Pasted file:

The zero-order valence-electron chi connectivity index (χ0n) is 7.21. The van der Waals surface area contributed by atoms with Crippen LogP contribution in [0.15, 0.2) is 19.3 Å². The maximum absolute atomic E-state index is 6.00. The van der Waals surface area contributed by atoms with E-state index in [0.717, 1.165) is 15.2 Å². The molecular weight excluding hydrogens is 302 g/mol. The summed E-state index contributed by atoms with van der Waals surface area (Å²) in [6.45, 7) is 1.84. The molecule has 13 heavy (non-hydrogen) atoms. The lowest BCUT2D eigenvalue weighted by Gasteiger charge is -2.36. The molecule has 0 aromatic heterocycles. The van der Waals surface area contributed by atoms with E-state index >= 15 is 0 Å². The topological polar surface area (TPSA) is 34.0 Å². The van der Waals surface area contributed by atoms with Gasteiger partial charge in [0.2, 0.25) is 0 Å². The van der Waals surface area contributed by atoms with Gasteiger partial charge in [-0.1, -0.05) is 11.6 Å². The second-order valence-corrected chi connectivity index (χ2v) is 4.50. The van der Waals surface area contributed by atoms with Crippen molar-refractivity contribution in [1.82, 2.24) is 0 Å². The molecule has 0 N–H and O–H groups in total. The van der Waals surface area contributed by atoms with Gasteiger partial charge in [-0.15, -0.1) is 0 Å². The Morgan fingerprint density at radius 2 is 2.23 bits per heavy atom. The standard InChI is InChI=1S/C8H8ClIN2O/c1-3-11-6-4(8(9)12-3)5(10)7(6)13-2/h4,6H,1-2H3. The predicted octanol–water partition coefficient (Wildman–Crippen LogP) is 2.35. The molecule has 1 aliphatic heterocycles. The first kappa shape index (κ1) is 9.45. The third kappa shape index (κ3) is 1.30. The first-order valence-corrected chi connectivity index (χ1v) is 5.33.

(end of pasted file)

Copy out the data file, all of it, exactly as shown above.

The zero-order valence-electron chi connectivity index (χ0n) is 7.21. The van der Waals surface area contributed by atoms with Crippen LogP contribution in [0.15, 0.2) is 19.3 Å². The maximum absolute atomic E-state index is 6.00. The van der Waals surface area contributed by atoms with E-state index in [0.717, 1.165) is 15.2 Å². The molecular weight excluding hydrogens is 302 g/mol. The summed E-state index contributed by atoms with van der Waals surface area (Å²) in [6.45, 7) is 1.84. The molecule has 13 heavy (non-hydrogen) atoms. The lowest BCUT2D eigenvalue weighted by Gasteiger charge is -2.36. The molecule has 0 aromatic heterocycles. The van der Waals surface area contributed by atoms with E-state index >= 15 is 0 Å². The topological polar surface area (TPSA) is 34.0 Å². The van der Waals surface area contributed by atoms with Gasteiger partial charge in [0.2, 0.25) is 0 Å². The van der Waals surface area contributed by atoms with Gasteiger partial charge in [-0.1, -0.05) is 11.6 Å². The second-order valence-corrected chi connectivity index (χ2v) is 4.50. The van der Waals surface area contributed by atoms with Crippen molar-refractivity contribution in [1.82, 2.24) is 0 Å². The molecule has 0 N–H and O–H groups in total. The van der Waals surface area contributed by atoms with Gasteiger partial charge in [-0.15, -0.1) is 0 Å². The Morgan fingerprint density at radius 2 is 2.23 bits per heavy atom. The standard InChI is InChI=1S/C8H8ClIN2O/c1-3-11-6-4(8(9)12-3)5(10)7(6)13-2/h4,6H,1-2H3. The predicted octanol–water partition coefficient (Wildman–Crippen LogP) is 2.35. The molecule has 1 aliphatic heterocycles. The first kappa shape index (κ1) is 9.45. The third kappa shape index (κ3) is 1.30. The first-order valence-corrected chi connectivity index (χ1v) is 5.33.